The 7.63×25mm Mauser (.30 Mauser Automatic) round was the original cartridge for the Mauser C96 service pistol. This cartridge headspaces on the shoulder of the case.[1] It later served as the basis for the 7.62mm Tokarev cartridge commonly used in Soviet and Eastern Bloc weapons.This cartridge was based on the 7.65mm Borchardt of 1893, the most successful semi-automatic pistol cartridge in production at the time, due to its use in the Borchardt C-93 pistol. The 7.63mm Mauser is sometimes confused with the later 7.65mm Parabellum (.30 Parabellum), also a bottlenecked pistol cartridge used in the Luger Parabellum. It has been manufactured from the 1890s until the present by various ammunition manufacturers.


Firearms chambered for the 7.63mm Mauser cartridge include the pistol for which it was designed, the Mauser C96 in all variants and copies, the Astra Model 900 and variants, the Schwarzlose Model 1898, the 1911-pattern Star models A and M,[2] and a handful of pre-World War II submachine guns such as the Swiss Bergmann M/20 exported to China and Japan[3] and SIG's unique MKMO.


Several Soviet pistol and submachine gun developments of the late 1920s were designed to use the 7.63mm Mauser cartridge. The Mauser cartridge thus became the basis for the 7.62mm Tokarev as officially adopted by the Soviet Union. Although the case dimensions of the two cartridges are nearly identical, the 7.62mm Tokarev has a stronger powder charge and is generally not suited for use in Mauser C96 pistols or other firearms chambered for 7.63mm Mauser. However, the slightly less powerful 7.63mm Mauser could be used safely in firearms chambered for the more powerful 7.62mm Tokarev. This became important later during World War II on the Eastern Front when the Germans began using captured 7.62×25mm weapons, notably the PPSh-41 and PPS, and fed them with 7.63mm Mauser rounds.[4] During the Finnish-Soviet Winter War and World War II, the cartridge was issued by Finnish and German forces for use in captured Soviet submachine guns, due to its inherent substitutability for the Soviet 7.62×25mm round. According to Finnish military archives, the Finnish Army ordered one million rounds of 7.63mm Mauser from FN for this purpose.[5]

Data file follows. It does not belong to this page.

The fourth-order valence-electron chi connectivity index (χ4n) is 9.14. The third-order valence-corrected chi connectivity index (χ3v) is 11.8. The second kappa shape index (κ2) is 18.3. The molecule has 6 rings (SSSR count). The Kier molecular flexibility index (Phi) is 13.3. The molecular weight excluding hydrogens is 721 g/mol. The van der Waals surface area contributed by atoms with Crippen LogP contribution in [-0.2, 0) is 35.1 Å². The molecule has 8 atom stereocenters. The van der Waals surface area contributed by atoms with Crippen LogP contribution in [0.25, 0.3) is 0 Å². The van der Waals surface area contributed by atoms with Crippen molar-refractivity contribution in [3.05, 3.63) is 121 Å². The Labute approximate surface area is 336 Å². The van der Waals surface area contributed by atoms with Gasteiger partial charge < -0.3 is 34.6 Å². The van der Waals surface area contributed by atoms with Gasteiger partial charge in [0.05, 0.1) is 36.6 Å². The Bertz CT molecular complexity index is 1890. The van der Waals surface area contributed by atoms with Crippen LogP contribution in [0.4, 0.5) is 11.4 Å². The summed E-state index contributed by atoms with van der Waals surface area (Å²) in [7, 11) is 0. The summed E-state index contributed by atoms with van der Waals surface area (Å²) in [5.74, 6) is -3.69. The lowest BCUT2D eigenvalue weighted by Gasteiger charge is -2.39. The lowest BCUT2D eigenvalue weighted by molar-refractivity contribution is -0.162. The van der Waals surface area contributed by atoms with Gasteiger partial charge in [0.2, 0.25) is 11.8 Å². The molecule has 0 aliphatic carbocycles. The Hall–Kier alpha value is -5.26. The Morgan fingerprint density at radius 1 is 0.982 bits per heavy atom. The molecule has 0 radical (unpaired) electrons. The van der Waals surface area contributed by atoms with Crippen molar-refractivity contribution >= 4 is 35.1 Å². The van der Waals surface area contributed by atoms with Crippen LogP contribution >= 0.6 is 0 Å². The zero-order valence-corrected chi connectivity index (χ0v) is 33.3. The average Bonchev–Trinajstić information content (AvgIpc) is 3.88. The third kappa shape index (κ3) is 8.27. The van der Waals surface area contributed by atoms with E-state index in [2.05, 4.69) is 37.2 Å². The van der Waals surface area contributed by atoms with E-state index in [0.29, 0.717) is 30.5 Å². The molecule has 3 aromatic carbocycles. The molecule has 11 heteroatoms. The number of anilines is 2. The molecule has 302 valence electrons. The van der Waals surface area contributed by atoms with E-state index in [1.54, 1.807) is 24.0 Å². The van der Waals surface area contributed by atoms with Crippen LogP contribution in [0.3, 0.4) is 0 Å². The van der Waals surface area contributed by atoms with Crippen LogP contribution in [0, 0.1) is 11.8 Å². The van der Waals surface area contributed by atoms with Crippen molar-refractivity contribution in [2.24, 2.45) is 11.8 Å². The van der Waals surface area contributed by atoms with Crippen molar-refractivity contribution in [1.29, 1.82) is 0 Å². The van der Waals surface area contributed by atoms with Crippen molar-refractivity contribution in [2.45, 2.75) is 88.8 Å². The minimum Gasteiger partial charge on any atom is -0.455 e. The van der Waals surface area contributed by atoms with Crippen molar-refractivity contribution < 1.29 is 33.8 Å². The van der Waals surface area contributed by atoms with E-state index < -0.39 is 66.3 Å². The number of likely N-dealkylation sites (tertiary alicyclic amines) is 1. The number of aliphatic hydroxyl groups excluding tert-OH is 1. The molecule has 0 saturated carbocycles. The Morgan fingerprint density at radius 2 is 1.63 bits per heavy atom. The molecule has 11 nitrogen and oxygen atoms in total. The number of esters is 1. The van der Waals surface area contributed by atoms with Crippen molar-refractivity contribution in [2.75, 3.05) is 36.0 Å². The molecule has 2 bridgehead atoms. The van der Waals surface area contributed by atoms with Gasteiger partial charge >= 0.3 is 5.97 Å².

Contemporary usage[edit]


Some 7.63mm Mauser ammunition is still manufactured by Fiocchi, Sellier & Bellot, and Prvi Partizan. Reloadable boxer-primed cartridge cases can be formed from 9mm Winchester Magnum by simply resizing and trimming. Alternately, they can be formed from 5.56mm NATO with the additional step of inside neck-reaming. These cases bulge slightly on firing, and proper Mauser stripper clips are squeezed in a vise in order to secure an adequate grip on the smaller rims. For the Mauser, the use of .311" or .312" bullets produce the best accuracy - the Hornady 85 grain .311" XTP being a particularly good choice, but Tokarev TT-33 and Czech CZ-52 pistols have tighter barrels and chambers and function better with .310" bullets of the sort intended for the 7.65mm Luger and .30 Carbine rounds.